A number of US Private Equity & Private Market firms decided to open London offices to support with their investment activity within the UK and across Europe. We also saw a number of Australian Super (Pension) funds open offices in the UK to be closer to their private equity and debt managers, the country’s pension sector outgrows the home market.

Financial crime continues to be an ever-growing area within private equity & private markets, we saw a number of funds build out inhouse financial crime functions with the majority being mid-senior level hires. By having dedicated financial crime experts internally, this allowed tighter oversight of outsourced providers and ability to deal with investor/business queries. Hiring levels were low across the UK/European funds with any hiring being done at analyst or associate level.

Real Estate

Real Estate 2023 has been a challenging year for real estate due to persistent inflation and a 15-year high in interest rates, both of which negatively impacted economic growth. Transaction volume also continued to fall through the year, with deal making often paralysed by the standoff between potential buyers and sellers on pricing.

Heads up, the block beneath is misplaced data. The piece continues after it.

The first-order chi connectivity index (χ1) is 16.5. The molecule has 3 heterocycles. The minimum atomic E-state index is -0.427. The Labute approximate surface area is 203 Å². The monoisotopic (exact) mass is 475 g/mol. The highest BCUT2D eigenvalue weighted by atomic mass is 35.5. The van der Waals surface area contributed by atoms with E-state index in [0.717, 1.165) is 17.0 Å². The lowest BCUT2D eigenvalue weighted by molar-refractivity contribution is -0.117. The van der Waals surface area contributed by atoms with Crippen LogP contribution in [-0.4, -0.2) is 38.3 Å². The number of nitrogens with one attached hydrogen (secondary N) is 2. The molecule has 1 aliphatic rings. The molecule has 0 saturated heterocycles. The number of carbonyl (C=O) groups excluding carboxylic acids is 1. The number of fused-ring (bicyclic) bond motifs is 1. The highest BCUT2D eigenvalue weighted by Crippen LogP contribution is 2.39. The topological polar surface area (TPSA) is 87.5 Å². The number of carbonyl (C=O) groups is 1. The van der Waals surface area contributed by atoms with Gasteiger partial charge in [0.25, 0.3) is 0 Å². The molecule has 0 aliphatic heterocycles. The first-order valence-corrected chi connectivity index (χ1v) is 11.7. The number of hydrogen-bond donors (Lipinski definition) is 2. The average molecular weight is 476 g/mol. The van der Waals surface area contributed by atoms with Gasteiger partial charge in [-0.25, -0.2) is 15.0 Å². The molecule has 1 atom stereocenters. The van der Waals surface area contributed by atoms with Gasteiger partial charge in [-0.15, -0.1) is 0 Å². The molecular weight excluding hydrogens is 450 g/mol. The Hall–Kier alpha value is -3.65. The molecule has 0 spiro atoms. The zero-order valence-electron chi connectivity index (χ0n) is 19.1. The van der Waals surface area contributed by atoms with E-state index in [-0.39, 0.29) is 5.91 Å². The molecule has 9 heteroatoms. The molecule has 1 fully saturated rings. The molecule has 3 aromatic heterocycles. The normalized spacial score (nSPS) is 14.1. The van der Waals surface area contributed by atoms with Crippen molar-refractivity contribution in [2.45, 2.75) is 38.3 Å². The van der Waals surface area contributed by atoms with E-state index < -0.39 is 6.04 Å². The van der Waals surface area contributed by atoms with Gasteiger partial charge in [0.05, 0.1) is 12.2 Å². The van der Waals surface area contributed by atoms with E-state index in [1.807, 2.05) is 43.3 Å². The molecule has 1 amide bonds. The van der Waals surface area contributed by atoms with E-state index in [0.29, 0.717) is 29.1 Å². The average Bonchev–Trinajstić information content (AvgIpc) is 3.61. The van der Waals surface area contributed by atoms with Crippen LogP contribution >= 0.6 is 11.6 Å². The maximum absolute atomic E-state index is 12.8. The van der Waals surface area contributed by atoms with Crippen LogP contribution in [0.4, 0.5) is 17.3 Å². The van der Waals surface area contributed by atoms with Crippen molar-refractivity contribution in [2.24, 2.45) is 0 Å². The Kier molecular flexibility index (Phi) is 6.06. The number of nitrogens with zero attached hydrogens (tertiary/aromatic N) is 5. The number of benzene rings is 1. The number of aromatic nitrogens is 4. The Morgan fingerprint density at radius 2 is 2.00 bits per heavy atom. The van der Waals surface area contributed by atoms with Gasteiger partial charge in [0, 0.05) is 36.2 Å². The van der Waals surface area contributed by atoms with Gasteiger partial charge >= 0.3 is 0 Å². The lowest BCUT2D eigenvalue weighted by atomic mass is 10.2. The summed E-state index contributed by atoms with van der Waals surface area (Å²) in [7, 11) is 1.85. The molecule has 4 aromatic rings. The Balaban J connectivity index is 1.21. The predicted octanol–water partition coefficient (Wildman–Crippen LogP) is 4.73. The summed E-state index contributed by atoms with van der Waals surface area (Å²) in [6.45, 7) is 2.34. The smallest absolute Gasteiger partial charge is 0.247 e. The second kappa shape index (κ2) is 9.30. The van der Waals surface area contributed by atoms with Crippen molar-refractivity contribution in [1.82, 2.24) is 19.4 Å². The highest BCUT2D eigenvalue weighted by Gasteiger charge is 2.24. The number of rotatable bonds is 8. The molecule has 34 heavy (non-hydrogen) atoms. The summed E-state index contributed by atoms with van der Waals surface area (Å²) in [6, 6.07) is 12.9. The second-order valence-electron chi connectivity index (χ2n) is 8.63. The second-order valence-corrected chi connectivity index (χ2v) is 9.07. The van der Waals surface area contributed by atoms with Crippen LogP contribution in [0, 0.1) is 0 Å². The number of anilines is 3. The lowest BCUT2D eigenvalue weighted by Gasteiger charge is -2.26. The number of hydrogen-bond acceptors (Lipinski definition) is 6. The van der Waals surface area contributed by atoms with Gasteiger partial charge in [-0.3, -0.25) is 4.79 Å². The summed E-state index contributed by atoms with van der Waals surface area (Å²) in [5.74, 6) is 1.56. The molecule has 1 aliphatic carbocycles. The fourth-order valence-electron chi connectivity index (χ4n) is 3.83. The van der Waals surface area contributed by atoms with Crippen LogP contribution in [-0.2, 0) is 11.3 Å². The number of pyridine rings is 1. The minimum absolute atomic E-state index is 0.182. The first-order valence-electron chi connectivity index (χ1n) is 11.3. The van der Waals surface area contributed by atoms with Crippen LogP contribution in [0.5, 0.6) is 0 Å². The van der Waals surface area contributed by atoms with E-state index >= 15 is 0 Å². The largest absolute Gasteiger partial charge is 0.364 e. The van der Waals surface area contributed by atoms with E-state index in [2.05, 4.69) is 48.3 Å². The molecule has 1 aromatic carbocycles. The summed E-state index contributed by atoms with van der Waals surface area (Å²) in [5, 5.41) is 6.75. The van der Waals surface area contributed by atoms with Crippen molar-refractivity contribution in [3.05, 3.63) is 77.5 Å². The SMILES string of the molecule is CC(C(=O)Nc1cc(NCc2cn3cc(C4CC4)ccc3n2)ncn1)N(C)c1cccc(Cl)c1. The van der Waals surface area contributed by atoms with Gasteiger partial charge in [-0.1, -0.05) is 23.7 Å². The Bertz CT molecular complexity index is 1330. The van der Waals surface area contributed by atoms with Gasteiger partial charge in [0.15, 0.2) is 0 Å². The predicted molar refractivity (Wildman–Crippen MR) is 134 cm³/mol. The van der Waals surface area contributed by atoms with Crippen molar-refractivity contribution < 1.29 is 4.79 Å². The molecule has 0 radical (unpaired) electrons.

Recruitment levels were very low across real estate, a lot of individuals who specialise in real estate were looking to move into larger managers who cover different asset classes, which in turn meant any roles that came to market were replacement hires.


Infrastructure Across the infrastructure space despite the macroeconomic climate, we have seen a number of large fund raises, BlackRock acquiring Global Infrastructure Partners (GIP) and General Atlantic agreeing to acquiring Actis, showcasing the growing investment opportunities in the infrastructure sector. In terms of hiring, we have seen steady growth with a number of firms making their first dedicated senior compliance hire or adding a junior hire to support the program. Digital Infrastructure remains a hot topic across this space, whereas more traditional assets have seen capital move away, reliable returns from digital infrastructure assets within energy are attracting investors.